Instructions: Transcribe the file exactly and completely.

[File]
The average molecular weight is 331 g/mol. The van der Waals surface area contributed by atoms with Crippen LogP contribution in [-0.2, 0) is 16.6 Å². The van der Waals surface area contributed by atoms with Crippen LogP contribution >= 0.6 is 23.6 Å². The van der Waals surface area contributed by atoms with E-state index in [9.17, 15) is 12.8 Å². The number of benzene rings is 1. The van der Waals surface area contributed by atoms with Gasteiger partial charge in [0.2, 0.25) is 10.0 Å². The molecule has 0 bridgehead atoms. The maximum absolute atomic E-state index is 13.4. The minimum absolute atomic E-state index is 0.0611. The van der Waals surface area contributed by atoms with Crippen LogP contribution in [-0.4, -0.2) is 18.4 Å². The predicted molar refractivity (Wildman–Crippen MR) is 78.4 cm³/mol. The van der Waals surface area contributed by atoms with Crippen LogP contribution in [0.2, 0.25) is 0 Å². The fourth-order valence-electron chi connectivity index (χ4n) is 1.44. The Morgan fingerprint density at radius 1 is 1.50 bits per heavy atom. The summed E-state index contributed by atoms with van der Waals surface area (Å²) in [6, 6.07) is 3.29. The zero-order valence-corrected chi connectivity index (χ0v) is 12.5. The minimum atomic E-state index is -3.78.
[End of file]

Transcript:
The average molecular weight is 331 g/mol. The van der Waals surface area contributed by atoms with Crippen LogP contribution in [-0.2, 0) is 16.6 Å². The van der Waals surface area contributed by atoms with Crippen LogP contribution >= 0.6 is 23.6 Å². The van der Waals surface area contributed by atoms with E-state index in [9.17, 15) is 12.8 Å². The number of benzene rings is 1. The van der Waals surface area contributed by atoms with Gasteiger partial charge in [0.2, 0.25) is 10.0 Å². The molecule has 0 bridgehead atoms. The maximum absolute atomic E-state index is 13.4. The minimum absolute atomic E-state index is 0.0611. The van der Waals surface area contributed by atoms with Crippen LogP contribution in [-0.4, -0.2) is 18.4 Å². The predicted molar refractivity (Wildman–Crippen MR) is 78.4 cm³/mol. The van der Waals surface area contributed by atoms with Crippen LogP contribution in [0.2, 0.25) is 0 Å². The fourth-order valence-electron chi connectivity index (χ4n) is 1.44. The Morgan fingerprint density at radius 1 is 1.50 bits per heavy atom. The summed E-state index contributed by atoms with van der Waals surface area (Å²) in [6, 6.07) is 3.29. The zero-order valence-corrected chi connectivity index (χ0v) is 12.5. The minimum atomic E-state index is -3.78.